Equipment Received. Validation Run Passed.

Last week the final pieces of equipment for Barcode the Lake arrived; a thermalcycler,  micropipette and a gel electrophoresis box. 

Our 2-20 µl Micropipette; an instrument used for moving small, precise volumes.

Micropipettes are the monkey wrench of modern biology. The tools allow users to move exact amounts of liquids with high levels of accuracy. The pipette we have can precisely move 2 to 20 µl (microliters). Approximately 60 µl make up a drop of water, so this device allows the user to move about 1/30th of a drop of water with accuracy of +/- 0.05%! We will use the micropipette to move DNA, enzymes, and other biological materials. Here is a video on how to use a micropipette:

Our Thermalcycler, which will allow us to amplify discrete segments of DNA for sequencing

Thermalcylcers are instruments that can quickly change temperatures allowing biologists to harness the power of different types of enzymes. We will be using our thermalcylcer to harness the power of DNA polymerases to make copies of DNA segments whose sequence can help us determine the identity of various organisms. The technique we will deploy is called the Polymerase Chain Reaction or PCR for short. The process was developed in Emeryville, California in the early 1980s by Kary Mullis at Cetus Corporation. The technique was a big step in modern biology as it allowed scientists to quickly and easily amplify small sections of DNA from entire genomes with high precision. The process of isolating enough DNA to do further molecular biology work with use to take months, but after the invention of PCR and subsequent development it now only takes a few hours. Here is a great animation that explains how the PCR process works:


Our Gel Electrophoresis box which will allows us to separate DNA based upon its size and make sure that our amplification of DNA from our thermalcycler worked.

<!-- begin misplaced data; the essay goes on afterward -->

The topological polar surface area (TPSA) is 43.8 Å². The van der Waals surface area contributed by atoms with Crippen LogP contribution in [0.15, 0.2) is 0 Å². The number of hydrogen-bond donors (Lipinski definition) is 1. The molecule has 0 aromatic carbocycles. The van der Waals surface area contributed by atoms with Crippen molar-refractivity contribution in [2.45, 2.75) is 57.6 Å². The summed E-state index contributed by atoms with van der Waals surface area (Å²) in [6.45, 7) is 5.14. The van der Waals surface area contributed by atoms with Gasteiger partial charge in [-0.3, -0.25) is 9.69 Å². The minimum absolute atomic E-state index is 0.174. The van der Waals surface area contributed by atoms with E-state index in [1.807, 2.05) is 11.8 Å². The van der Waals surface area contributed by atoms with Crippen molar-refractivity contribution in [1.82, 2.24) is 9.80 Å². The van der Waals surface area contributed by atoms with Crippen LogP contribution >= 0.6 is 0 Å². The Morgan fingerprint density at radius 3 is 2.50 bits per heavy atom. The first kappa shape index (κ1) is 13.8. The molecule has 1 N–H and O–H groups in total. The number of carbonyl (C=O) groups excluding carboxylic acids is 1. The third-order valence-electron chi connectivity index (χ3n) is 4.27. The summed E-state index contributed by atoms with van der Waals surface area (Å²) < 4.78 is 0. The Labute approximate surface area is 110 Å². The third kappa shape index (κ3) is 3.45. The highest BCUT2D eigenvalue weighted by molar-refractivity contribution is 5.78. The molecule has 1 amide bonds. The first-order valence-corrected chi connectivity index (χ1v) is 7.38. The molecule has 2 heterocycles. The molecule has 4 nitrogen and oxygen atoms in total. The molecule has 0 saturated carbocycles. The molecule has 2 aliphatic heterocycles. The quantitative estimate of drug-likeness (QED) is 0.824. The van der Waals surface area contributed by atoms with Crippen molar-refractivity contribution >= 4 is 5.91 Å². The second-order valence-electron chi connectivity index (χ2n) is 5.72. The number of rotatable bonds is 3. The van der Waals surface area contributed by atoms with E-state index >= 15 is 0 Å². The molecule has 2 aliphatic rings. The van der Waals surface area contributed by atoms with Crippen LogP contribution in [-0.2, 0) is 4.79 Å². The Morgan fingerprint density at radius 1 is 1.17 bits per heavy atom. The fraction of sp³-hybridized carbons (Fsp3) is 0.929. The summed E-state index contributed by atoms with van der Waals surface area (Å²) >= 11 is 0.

Gel electrophoresis is a technique that is used to separate molecules based upon their size and charge. The box is a simple circuit with gel that sits between a positive and negative terminal that molecules can be loaded in. Positive charged molecules will move through the gel towards the negative terminal and negatively charged molecules will move through the gel towards the positive terminal. We will employ gel electrophoresis as a quality control check to make sure that we have used our thermalcycler to amplify our DNA segments of interest. DNA molecules all have the same net negative charge to them so in a gel electrophoresis box they will separate just based upon their size and we will use a stain to visualize the DNA since its normal invisible to our eyes. The DNA segments we are targeting should be between 400 and 800 basepairs and we will want to confirm them before sending them off for sequencing.  Here is a animation that helps explain how DNA gel electrophoresis works:

Validation Run of Equipment

The equipment came with reagents to make sure that everything worked. The validation run was made with Lambda DNA ( a virus that attacks bacteria) and three sets of primers that all amplify different locations within the Lambda DNA. The thermalcycler run took 15 minutes, which is amazingly fast since normal PCR runs take 3 hours, but the system we've invested in uses some tricks to speed things up. The running of the gel took another 20 minutes. 

Validation run gel image. Lamda DNA was successfully amplified using our system! 

Now that we know all of our equipment works we can move onto our fist validation run of a real sample to make sure our entire process works!  Here is the state of the collection at this time and where that first sample will come from:

Lake Merritt Collection iNaturalist Observations

After the full process validation run and confirming a location to do our lab work in (wish we could have used the Rotary Nature Center) we can start working with our first cohort of Barcode the Lake community scientists!!